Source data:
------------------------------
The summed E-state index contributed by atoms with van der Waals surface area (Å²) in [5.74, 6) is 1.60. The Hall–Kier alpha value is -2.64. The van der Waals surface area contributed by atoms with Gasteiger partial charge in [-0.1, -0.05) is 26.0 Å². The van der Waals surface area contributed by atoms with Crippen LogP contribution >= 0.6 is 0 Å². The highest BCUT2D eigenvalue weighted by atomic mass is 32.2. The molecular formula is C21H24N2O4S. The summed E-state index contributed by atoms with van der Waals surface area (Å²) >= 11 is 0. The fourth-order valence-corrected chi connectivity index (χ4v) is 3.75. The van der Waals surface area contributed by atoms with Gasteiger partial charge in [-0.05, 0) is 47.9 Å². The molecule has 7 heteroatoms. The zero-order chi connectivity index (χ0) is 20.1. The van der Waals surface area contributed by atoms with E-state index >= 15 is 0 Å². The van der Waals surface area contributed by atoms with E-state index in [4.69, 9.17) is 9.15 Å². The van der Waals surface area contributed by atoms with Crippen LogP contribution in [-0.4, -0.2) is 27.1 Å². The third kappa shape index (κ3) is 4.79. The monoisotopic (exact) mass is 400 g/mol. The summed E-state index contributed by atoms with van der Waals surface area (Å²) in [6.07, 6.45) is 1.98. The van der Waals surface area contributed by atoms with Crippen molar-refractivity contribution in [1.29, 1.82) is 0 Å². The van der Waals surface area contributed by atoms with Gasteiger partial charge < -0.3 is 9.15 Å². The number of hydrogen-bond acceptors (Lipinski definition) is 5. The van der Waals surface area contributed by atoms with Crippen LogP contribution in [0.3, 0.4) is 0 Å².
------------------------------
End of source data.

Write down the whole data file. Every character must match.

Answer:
The summed E-state index contributed by atoms with van der Waals surface area (Å²) in [5.74, 6) is 1.60. The Hall–Kier alpha value is -2.64. The van der Waals surface area contributed by atoms with Gasteiger partial charge in [-0.1, -0.05) is 26.0 Å². The van der Waals surface area contributed by atoms with Crippen LogP contribution >= 0.6 is 0 Å². The highest BCUT2D eigenvalue weighted by atomic mass is 32.2. The molecular formula is C21H24N2O4S. The summed E-state index contributed by atoms with van der Waals surface area (Å²) >= 11 is 0. The fourth-order valence-corrected chi connectivity index (χ4v) is 3.75. The van der Waals surface area contributed by atoms with Gasteiger partial charge in [-0.05, 0) is 47.9 Å². The molecule has 7 heteroatoms. The zero-order chi connectivity index (χ0) is 20.1. The van der Waals surface area contributed by atoms with E-state index >= 15 is 0 Å². The van der Waals surface area contributed by atoms with E-state index in [4.69, 9.17) is 9.15 Å². The van der Waals surface area contributed by atoms with Crippen LogP contribution in [-0.4, -0.2) is 27.1 Å². The third kappa shape index (κ3) is 4.79. The monoisotopic (exact) mass is 400 g/mol. The summed E-state index contributed by atoms with van der Waals surface area (Å²) in [6.07, 6.45) is 1.98. The van der Waals surface area contributed by atoms with Crippen molar-refractivity contribution in [1.29, 1.82) is 0 Å². The van der Waals surface area contributed by atoms with Gasteiger partial charge < -0.3 is 9.15 Å². The number of hydrogen-bond acceptors (Lipinski definition) is 5. The van der Waals surface area contributed by atoms with Crippen LogP contribution in [0.3, 0.4) is 0 Å².